I was born (in 1954!) and brought up in London and still live there. I discovered books and stories when I was at primary school, and soon became the kind of person who reads all the time! I dimly remember liking the Thomas the Tank Engine books when I was very young, but it was J.R.R. Tolkien’s The Hobbit that really got me hooked. A great teacher called Mr Smith read it to my class, and it wasn’t long before I sought out The Lord of the Rings. I borrowed the trilogy from the library, a place I spent many happy hours in.

“…I was soon reading voraciously – literary fiction, poetry, biography, history. I loved words and language, but the key thing for me then – as it is now – was story.”

I found my way to the historical fiction of Rosemary Sutcliff, and she’s still one of my favourite writers – I regularly re-read The Eagle of the Ninth, Warrior Scarlet. I was a fan of the Viking stories of Henry Treece, the science fiction of HG Wells, John Wyndham, Isaac Asimov, and was soon reading voraciously – literary fiction, poetry, biography, history. I loved words and language, but the key thing for me then – as it is now – was story. I love the feeling of being drawn into a story, the delicious sense of tension that comes from wanting to know what is going to happen next and almost being afraid to find out. That happens when you read the best stories – and as I found out, it can happen when you write a story of your own, too.

 

“…I also got married and became a dad – and that’s when I discovered children’s books.”

By the time I hit my teens I’d pretty much decided I wanted to be a writer. I went to university (Queens’ College, Cambridge) where I spent a lot of time avoiding lectures. I did a lot of reading and going to the cinema. I became a journalist after I left, and worked in the music press for a while. But I also got married and became a dad – and that’s when I discovered children’s books. I started buying books to read to my oldest daughter, and then I took a job on a magazine called Parents, which ran features about family life and kids. Within a few months I was writing a regular column of children’s book reviews, and taking the books home. This was the early 1980s, the beginning of the new Golden Age of Children’s Books. I remember taking home Janet and Allan Ahlberg’s Peepo! And The Baby’s Catalogue, Where’s Spot? And Alfie Gets in First. I read to all three of my children every night for years – and that includes stints of reading The Hobbit and The Lord of the Rings (they asked me to stop eventually).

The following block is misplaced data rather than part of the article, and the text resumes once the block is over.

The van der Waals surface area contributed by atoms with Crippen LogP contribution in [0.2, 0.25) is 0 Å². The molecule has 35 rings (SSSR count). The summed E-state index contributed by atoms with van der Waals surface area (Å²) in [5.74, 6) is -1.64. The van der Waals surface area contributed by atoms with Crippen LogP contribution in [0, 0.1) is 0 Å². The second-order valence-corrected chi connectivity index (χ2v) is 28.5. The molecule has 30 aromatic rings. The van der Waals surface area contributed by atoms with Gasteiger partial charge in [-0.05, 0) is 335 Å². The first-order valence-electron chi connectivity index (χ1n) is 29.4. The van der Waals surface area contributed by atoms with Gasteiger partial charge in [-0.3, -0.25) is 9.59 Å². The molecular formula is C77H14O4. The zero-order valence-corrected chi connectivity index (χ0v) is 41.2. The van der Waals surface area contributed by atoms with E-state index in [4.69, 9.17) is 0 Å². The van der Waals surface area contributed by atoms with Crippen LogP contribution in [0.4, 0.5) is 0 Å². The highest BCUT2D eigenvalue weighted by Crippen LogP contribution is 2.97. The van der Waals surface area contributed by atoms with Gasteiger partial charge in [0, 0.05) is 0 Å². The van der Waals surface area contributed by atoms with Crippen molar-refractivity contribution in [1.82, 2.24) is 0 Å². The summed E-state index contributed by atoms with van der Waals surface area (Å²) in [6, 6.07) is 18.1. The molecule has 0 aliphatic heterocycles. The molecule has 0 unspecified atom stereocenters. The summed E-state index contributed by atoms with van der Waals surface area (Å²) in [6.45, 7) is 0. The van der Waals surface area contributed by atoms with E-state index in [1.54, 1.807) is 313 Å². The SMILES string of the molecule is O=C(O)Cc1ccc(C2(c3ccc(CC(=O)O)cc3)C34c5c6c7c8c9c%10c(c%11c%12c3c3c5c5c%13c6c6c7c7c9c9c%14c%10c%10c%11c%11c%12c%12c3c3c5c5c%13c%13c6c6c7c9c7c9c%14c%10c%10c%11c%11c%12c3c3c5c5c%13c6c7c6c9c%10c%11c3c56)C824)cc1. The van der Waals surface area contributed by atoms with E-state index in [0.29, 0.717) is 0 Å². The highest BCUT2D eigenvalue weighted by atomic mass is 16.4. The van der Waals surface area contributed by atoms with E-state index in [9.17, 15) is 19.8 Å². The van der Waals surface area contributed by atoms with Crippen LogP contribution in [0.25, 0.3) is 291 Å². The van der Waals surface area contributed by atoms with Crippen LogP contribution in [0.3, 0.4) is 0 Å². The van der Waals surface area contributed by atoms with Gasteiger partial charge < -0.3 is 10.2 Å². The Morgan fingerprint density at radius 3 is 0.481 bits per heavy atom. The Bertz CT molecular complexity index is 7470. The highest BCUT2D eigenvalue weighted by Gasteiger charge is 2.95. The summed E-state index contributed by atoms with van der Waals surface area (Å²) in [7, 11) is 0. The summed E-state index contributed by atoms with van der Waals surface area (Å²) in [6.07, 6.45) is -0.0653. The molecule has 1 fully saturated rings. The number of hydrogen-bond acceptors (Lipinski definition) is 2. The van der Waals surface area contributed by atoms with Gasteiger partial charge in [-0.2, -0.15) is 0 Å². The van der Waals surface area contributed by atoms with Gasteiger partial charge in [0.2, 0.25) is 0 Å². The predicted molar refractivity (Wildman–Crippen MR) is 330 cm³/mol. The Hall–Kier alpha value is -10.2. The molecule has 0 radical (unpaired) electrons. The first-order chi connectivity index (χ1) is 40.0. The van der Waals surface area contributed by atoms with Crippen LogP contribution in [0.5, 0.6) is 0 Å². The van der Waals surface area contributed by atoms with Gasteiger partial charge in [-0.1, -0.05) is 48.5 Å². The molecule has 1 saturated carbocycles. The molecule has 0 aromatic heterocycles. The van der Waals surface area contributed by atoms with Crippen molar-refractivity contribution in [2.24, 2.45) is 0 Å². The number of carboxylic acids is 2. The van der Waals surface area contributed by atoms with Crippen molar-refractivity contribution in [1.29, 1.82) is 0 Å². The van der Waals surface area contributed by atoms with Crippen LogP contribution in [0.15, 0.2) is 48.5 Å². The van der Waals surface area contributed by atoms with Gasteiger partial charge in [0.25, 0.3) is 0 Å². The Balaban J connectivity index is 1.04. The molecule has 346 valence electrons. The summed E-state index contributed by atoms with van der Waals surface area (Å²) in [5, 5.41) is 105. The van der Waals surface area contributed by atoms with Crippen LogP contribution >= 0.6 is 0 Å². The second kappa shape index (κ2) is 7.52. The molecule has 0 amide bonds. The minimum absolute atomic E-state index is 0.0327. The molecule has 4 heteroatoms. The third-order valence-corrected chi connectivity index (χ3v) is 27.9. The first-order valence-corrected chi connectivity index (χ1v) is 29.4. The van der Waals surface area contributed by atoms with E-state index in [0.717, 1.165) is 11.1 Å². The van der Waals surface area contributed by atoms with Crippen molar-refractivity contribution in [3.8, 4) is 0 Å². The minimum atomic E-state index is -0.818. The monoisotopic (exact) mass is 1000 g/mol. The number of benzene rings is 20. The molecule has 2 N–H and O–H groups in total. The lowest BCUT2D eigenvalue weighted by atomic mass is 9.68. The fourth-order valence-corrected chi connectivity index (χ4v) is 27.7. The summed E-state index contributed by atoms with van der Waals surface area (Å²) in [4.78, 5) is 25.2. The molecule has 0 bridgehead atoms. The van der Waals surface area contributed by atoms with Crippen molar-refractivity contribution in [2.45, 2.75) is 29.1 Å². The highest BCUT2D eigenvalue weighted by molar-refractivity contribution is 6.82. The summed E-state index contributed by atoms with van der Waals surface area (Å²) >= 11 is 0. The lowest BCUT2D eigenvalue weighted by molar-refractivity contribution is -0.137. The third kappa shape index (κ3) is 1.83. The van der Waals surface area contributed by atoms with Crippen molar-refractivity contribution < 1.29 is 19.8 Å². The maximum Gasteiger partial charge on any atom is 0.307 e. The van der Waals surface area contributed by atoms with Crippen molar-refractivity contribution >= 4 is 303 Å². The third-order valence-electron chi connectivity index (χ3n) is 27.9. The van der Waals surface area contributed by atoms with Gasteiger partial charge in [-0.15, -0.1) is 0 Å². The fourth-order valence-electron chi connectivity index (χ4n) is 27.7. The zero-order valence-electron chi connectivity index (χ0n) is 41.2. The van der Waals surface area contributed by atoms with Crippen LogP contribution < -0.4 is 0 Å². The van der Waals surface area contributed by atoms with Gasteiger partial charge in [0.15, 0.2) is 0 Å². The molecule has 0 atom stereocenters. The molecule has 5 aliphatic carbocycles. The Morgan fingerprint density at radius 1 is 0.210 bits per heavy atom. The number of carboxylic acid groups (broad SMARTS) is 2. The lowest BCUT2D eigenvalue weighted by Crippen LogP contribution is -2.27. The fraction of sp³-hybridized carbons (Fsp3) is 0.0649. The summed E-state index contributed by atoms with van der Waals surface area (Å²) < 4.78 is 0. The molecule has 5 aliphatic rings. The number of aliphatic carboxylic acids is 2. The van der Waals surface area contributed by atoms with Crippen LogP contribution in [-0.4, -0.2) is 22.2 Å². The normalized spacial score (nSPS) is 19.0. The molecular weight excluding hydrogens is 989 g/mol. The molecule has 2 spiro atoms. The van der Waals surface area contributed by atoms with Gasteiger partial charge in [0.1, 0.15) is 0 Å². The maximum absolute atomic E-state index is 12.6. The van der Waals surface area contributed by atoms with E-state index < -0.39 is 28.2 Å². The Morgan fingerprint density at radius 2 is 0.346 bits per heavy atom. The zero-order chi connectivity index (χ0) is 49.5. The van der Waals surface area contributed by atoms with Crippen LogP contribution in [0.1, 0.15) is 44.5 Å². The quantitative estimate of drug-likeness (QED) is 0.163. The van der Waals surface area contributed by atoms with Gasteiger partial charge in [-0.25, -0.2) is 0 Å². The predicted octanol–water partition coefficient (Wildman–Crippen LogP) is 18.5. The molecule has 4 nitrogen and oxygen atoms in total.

“…it all comes down to one thing – a love of reading. Somehow I don’t think that’s ever going to change…”

By the mid-1980s I was writing my own stories and things went well. I wrote a couple of collections of poetry that were published by Puffin, lots of picture books, and the Dilly the Dinosaur stories which were very successful (Dilly is still going – click here to see!). I’ve also reviewed for the national press (click here for my latest review in The Guardian), appeared at major literary festivals and done hundreds of school visits, talked about children’s books on the radio and TV, and been active in writers’ organisations. But it all comes down to one thing – a love of reading. Somehow I don’t think that’s ever going to change…